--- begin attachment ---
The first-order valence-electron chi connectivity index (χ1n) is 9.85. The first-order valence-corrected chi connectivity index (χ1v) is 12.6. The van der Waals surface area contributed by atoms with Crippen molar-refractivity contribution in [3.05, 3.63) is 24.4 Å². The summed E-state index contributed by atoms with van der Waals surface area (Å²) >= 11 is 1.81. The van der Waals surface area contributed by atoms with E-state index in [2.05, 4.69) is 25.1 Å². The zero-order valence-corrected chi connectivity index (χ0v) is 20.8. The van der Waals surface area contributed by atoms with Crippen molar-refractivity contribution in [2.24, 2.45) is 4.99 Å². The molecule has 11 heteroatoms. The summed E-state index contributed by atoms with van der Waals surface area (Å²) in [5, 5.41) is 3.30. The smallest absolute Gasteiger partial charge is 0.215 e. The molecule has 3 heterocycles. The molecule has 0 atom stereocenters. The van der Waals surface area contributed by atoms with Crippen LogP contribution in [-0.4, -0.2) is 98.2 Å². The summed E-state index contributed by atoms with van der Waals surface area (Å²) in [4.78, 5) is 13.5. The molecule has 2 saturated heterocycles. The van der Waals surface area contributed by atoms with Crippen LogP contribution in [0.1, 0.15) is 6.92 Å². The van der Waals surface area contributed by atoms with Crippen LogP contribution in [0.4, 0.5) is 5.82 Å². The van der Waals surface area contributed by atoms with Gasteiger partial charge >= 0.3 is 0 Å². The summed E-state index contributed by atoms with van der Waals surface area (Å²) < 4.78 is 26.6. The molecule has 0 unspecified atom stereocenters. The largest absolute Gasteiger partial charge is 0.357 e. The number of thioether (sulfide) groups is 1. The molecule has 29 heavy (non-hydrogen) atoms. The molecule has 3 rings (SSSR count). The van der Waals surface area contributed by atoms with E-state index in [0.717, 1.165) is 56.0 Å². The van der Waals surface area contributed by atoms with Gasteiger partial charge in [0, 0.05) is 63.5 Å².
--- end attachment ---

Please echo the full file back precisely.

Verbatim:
The first-order valence-electron chi connectivity index (χ1n) is 9.85. The first-order valence-corrected chi connectivity index (χ1v) is 12.6. The van der Waals surface area contributed by atoms with Crippen molar-refractivity contribution in [3.05, 3.63) is 24.4 Å². The summed E-state index contributed by atoms with van der Waals surface area (Å²) >= 11 is 1.81. The van der Waals surface area contributed by atoms with E-state index in [2.05, 4.69) is 25.1 Å². The zero-order valence-corrected chi connectivity index (χ0v) is 20.8. The van der Waals surface area contributed by atoms with Crippen molar-refractivity contribution in [2.24, 2.45) is 4.99 Å². The molecule has 11 heteroatoms. The summed E-state index contributed by atoms with van der Waals surface area (Å²) in [5, 5.41) is 3.30. The smallest absolute Gasteiger partial charge is 0.215 e. The molecule has 3 heterocycles. The molecule has 0 atom stereocenters. The van der Waals surface area contributed by atoms with Crippen LogP contribution in [-0.4, -0.2) is 98.2 Å². The summed E-state index contributed by atoms with van der Waals surface area (Å²) in [4.78, 5) is 13.5. The molecule has 2 saturated heterocycles. The van der Waals surface area contributed by atoms with Crippen LogP contribution in [0.1, 0.15) is 6.92 Å². The van der Waals surface area contributed by atoms with Crippen LogP contribution in [0.4, 0.5) is 5.82 Å². The van der Waals surface area contributed by atoms with Gasteiger partial charge >= 0.3 is 0 Å². The summed E-state index contributed by atoms with van der Waals surface area (Å²) < 4.78 is 26.6. The molecule has 0 unspecified atom stereocenters. The largest absolute Gasteiger partial charge is 0.357 e. The number of thioether (sulfide) groups is 1. The molecule has 29 heavy (non-hydrogen) atoms. The molecule has 3 rings (SSSR count). The van der Waals surface area contributed by atoms with E-state index in [0.717, 1.165) is 56.0 Å². The van der Waals surface area contributed by atoms with Gasteiger partial charge in [0, 0.05) is 63.5 Å².